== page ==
The best defensive player in football might not play on the NFL’s opening weekend, and hardly anyone has noticed. The smallest developments in the NFL are discussed and analyzed to a granular level, and yet the holdout of Aaron Donald has been overlooked, somehow buried in the storm of preseason predictions and Ezekiel Elliott’s suspension and ensuing legal saga. The lack of attention proves, again, Donald is the NFL superstar who deserves to be treated more like a superstar.
The Los Angeles Rams should be the first ones to take heed. Donald has sat out all training camp, exposing himself to potential fines of up to $40,000 per day, should the Rams choose to impose them. The sides remain at an impasse as the team prepares to open the regular season Sunday against the Indianapolis Colts. Star players holding out and sitting for games once happened a few times annually, but it has become nearly nonexistent. Donald is days away from breaking the trend. It’s mystifying that any team would let it happen, and it’s preposterous for the Rams in particular.
Donald is scheduled to make $1.8 million this season and $6.9 million next year on the rookie contract he signed as the 13th pick of the 2014 draft. He has outperformed the deal to a laughable extent, and he has reached the stage of his career when elite-among-elite players often get their deals torn up for a rich extension. He wants – and should get – a new contract. The Rams have not agreed on terms, and so Donald is not playing.
“I’m optimistic that we’re going to continue to work to find a solution,” Rams Coach Sean McVay said at his news conference Monday. “If we’re not able to, the game goes on Sunday at 1 o’clock. There’s going to be a kickoff.”
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The Rams are uniquely unqualified to argue against giving Donald a lucrative new deal. Last year, they handed disappointing wide receiver Tavon Austin, the eighth overall pick in 2013, a four-year, $42 million contract with $28.5 million in guarantees. Entering last year, Austin was a tantalizing unproductive wide receiver who had never reached even 500 yards in a season. He didn’t do much to prove the Rams prescient, gaining 668 yards from scrimmage in 2016.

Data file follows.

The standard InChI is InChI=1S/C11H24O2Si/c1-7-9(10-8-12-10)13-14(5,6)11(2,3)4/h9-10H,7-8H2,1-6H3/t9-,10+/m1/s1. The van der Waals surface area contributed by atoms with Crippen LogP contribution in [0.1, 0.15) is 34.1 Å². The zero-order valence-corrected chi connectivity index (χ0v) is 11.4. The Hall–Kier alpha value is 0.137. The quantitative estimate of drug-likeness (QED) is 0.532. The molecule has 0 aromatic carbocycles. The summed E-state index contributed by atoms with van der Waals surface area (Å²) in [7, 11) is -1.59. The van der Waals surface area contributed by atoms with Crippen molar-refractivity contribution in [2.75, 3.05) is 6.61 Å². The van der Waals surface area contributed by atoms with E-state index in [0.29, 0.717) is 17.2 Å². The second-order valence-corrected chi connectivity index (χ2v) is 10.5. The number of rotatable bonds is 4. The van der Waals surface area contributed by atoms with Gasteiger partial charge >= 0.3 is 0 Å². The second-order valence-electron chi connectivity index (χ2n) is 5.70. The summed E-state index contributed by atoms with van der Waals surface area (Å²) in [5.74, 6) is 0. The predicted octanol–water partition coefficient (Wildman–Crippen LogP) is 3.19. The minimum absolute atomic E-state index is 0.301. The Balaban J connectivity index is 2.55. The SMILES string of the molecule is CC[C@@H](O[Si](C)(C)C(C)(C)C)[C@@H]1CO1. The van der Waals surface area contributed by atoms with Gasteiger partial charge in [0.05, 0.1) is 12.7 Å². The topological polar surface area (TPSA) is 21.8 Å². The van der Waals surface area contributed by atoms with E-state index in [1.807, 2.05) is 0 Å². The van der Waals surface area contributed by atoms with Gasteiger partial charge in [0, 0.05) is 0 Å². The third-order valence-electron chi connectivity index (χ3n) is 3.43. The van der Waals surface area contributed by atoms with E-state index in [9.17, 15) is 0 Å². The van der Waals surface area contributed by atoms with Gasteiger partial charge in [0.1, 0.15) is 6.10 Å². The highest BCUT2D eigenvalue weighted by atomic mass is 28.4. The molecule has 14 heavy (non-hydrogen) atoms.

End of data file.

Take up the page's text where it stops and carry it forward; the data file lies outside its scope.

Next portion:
Not all NFL teams are willing to tear up rookie deals after their third year, but the Rams proved they are. And if they think Austin is worth $10.5 million a year, they should value Donald somewhere around the GDP.
Few players are in Donald’s class. Pro Football Focus called Donald the best player in the NFL – not best interior lineman or defensive player, the best player – in 2015 and the second-best player last year. He recorded the third-most quarterback pressures in the league last year, a remarkable feat for a player who lines up exclusively on the interior.
At the draft combine in 2014, he ran the 40-yard dash faster than any defensive tackle had before. His quickness and low center of gravity make him unblockable. In a league of freakish physical attributes, Donald stands out. And he turns those tools into production like few, if any, of his peers. He has 19 sacks over the last two years, an enviable total for an edge rusher and a ridiculous total for a tackle who sees constant double teams and also defends the run at an elite level.
It’s fair to wonder whether Donald is the closest thing in the NFL to J.J. Watt or vice versa. Either way, Watt provides a fair template for how the Rams should view Donald. Donald’s low salary affords the Rams negotiating leverage. But the Houston Texans held the same advantage over Watt entering his fourth season, and they chose to make Watt the highest-paid defensive player in the league. The Rams have no excuse not to do the same for Donald, based on their own precedent and across the league.
McVay offered the typical boilerplate about how the Rams could take on the Colts without Donald, that they’ve had all training camp to evaluate and indoctrinate other defensive tackles. But they’re not Aaron Donald, because nobody is. The Rams should pay him. It would help them win, and it would get one of the very best football players in the world back on the field.